Another element has been the reduction of the non–stipendiary ministry (NSM). Many NSMs have transferred to full–time stipendiary ministry. Whatever one may feel about the changes to training some 10 years ago, the overall effect of a single route of training for all (stipendiary and non–stipendiary) has resulted in far fewer offering for NSM. So here too is a gap to be filled.

At its best, OLM must be seen as missional rather than simply a ministry in maintaining what we’ve already got. It can be both. If it is allowed to become no more than a practical response to retrenchment, then it will be no more than a holding exercise. But if it is allowed to become missional, the possibilities are endless with local people again raising up one of their own to lead them in their Christian witness and service – a New Testament model indeed.

OLM must, first and foremost, be the realisation that there is a useful ministry to enable congregation members to act as ordained persons in their own particular community. Such congregation members can bring a whole new dimension to ministry, ordained and lay, in addition to or instead of stipendiary ministry.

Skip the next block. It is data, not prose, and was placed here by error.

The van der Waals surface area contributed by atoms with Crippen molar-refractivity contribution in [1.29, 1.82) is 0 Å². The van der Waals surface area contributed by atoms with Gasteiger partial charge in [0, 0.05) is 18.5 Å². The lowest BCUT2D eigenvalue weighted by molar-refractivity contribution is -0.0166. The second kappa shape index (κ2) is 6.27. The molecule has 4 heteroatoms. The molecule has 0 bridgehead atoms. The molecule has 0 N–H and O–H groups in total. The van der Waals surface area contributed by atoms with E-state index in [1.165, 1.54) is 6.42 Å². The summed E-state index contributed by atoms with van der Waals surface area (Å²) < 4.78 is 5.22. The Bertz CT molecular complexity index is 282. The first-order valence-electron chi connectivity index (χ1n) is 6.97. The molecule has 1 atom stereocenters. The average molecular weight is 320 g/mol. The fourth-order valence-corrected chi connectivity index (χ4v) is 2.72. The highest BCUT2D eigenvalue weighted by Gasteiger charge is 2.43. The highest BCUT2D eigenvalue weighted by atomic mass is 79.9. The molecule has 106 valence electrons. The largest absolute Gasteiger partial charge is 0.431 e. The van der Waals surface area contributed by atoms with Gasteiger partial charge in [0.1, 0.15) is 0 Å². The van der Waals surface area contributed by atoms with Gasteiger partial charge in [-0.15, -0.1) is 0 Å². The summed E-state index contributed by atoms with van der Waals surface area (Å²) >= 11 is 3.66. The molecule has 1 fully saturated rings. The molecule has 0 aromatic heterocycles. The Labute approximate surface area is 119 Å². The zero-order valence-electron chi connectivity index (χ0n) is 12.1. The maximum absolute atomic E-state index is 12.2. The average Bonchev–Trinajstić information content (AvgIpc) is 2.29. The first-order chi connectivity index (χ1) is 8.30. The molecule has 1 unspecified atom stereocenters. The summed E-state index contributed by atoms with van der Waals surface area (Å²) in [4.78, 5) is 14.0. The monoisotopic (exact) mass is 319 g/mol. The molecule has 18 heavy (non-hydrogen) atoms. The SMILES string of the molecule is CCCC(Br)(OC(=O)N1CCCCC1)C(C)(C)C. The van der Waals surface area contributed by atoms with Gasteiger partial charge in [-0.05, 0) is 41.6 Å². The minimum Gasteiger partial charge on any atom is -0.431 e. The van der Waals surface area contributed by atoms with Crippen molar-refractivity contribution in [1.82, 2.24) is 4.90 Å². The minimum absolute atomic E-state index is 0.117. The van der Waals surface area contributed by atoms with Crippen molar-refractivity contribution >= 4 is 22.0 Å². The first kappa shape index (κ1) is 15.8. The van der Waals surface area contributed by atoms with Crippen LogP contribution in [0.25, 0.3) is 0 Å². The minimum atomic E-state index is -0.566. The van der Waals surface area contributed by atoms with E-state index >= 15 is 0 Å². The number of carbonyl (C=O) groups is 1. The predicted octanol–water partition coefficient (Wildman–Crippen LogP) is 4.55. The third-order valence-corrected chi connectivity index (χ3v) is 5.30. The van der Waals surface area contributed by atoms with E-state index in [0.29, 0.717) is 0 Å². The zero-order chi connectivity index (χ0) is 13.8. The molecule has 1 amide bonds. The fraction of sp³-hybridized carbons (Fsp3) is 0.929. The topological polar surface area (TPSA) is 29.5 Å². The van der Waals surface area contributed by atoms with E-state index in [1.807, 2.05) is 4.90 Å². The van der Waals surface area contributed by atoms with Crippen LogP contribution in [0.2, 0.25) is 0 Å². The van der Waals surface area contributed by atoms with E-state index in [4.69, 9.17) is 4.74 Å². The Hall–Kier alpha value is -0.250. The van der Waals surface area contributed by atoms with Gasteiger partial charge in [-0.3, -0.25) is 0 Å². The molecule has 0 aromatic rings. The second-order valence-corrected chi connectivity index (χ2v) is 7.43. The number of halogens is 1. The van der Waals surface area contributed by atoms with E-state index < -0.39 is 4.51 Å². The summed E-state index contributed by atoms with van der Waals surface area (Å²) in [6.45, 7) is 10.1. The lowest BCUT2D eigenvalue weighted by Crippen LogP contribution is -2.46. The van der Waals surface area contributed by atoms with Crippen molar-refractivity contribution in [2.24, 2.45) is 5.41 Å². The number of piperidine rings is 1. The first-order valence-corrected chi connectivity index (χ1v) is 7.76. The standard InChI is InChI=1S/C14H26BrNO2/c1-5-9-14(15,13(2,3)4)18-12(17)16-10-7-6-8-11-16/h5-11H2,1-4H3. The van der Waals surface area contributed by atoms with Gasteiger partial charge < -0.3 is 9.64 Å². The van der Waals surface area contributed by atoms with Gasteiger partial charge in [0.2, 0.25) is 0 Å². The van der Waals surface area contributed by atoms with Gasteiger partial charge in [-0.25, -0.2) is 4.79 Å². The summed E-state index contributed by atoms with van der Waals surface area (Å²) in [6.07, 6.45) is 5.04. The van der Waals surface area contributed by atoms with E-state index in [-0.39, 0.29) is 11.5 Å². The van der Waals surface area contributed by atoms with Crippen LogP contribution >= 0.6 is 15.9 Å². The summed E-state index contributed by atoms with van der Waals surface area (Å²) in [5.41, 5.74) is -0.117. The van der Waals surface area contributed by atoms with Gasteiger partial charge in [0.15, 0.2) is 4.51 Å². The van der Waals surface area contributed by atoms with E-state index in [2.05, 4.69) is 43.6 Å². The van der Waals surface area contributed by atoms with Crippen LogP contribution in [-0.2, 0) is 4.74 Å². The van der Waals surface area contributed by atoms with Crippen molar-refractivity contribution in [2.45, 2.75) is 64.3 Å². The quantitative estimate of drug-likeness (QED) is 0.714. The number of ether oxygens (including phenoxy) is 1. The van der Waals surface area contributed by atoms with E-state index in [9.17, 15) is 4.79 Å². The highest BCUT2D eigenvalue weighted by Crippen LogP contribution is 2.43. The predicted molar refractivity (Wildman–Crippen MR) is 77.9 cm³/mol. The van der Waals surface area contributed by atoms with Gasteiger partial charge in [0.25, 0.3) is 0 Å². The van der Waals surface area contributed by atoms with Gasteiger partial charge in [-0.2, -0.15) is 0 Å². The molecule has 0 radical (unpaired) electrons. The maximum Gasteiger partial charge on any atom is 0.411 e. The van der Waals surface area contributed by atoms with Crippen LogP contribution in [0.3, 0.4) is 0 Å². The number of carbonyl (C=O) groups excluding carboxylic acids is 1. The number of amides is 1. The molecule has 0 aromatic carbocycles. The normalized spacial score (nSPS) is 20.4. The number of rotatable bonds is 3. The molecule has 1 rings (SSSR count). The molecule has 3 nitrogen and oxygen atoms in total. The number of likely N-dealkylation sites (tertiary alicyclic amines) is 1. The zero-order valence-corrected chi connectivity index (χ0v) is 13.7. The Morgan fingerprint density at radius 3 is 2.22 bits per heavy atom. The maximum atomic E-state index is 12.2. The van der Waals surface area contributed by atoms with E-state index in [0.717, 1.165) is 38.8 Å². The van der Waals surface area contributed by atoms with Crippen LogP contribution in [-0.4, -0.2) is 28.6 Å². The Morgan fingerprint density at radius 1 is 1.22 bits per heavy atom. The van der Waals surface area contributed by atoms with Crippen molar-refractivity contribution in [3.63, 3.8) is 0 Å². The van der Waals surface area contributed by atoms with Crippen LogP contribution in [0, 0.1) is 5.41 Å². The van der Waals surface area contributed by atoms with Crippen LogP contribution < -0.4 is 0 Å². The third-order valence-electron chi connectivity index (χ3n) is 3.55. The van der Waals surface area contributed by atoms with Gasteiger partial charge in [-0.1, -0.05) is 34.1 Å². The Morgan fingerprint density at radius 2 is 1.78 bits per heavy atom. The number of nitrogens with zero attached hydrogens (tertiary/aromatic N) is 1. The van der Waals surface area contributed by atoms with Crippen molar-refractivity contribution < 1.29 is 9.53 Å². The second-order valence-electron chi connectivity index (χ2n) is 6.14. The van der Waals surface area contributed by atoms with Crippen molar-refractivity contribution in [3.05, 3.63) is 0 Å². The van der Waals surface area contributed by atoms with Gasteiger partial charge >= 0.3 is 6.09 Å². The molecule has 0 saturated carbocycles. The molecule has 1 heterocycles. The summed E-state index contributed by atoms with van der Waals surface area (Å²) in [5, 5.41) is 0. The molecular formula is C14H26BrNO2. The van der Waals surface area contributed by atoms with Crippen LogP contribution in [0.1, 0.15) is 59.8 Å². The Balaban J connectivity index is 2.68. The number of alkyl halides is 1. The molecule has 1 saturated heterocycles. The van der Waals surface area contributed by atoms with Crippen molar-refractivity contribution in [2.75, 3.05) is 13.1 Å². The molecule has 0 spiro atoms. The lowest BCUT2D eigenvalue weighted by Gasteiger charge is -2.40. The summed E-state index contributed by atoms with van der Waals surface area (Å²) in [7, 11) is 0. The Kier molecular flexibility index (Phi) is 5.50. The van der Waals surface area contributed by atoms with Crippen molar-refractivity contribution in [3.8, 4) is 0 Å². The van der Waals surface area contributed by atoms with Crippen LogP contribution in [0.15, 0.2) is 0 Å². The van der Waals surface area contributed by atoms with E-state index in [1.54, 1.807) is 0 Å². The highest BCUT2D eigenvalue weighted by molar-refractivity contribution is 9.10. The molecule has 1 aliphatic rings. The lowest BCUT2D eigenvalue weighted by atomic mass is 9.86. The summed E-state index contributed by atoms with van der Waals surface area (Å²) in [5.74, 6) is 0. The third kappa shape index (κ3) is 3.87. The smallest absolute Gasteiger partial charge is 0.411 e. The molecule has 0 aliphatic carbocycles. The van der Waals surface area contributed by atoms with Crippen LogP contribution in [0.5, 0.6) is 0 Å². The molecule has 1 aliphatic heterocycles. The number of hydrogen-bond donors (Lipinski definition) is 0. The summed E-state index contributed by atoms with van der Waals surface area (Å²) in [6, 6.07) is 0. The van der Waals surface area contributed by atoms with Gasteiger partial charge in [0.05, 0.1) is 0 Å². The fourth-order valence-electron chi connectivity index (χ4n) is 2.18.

How does it work?

The House of Bishops has drawn up a Protocol for Ordained Local Ministry in the Church of Ireland. This indicates the criteria, selection process, training, licensing and deployment of those who may be considered for this ministry. In terms of training, the bishops were of a mind that as selection (by a diocesan panel with two outside representatives) and deployment (essentially local and limited to a parish or locality within a diocese) are to be quite different from those for stipendiary and non–stipendiary ministry, so too the training should be different.

Thus the bishops chose to work in partnership with the Methodist Church in providing a new course of training for OLM in the Church of Ireland and for Stage 1 of non–residential training for ordained ministry and for local preacher ministry in the Methodist Church. An approach was made to the Open Learning Centre at Queen’s University in Belfast and agreement obtained to accredit twelve courses. These include subjects such as Theological Reflection, Biblical Studies, Worship & Preaching, Church History, Spirituality, Introduction to Christian Thought, Pastoral Theology & Skills, Ministry & Leadership and Teamwork & Self–understanding.

Each course represents 100 hours of study – 10 hours of ‘open’ teaching, generally via Moodle with the assistance of Dropbox, 10 hours of tutorials currently being delivered by 24 tutors in four hubs around the country in Belfast, Longford, Cashel and Claremorris, and 80 hours of self–study. Up to four exemptions are available for those with previous ‘recognised’ theological qualifications. Ordination will take place after one year for those who have completed five courses and have a minimum of two exemptions, and after two years for those who have completed a minimum of eight courses. Priesting will take place when the Certificate is gained – all twelve courses or the equivalent.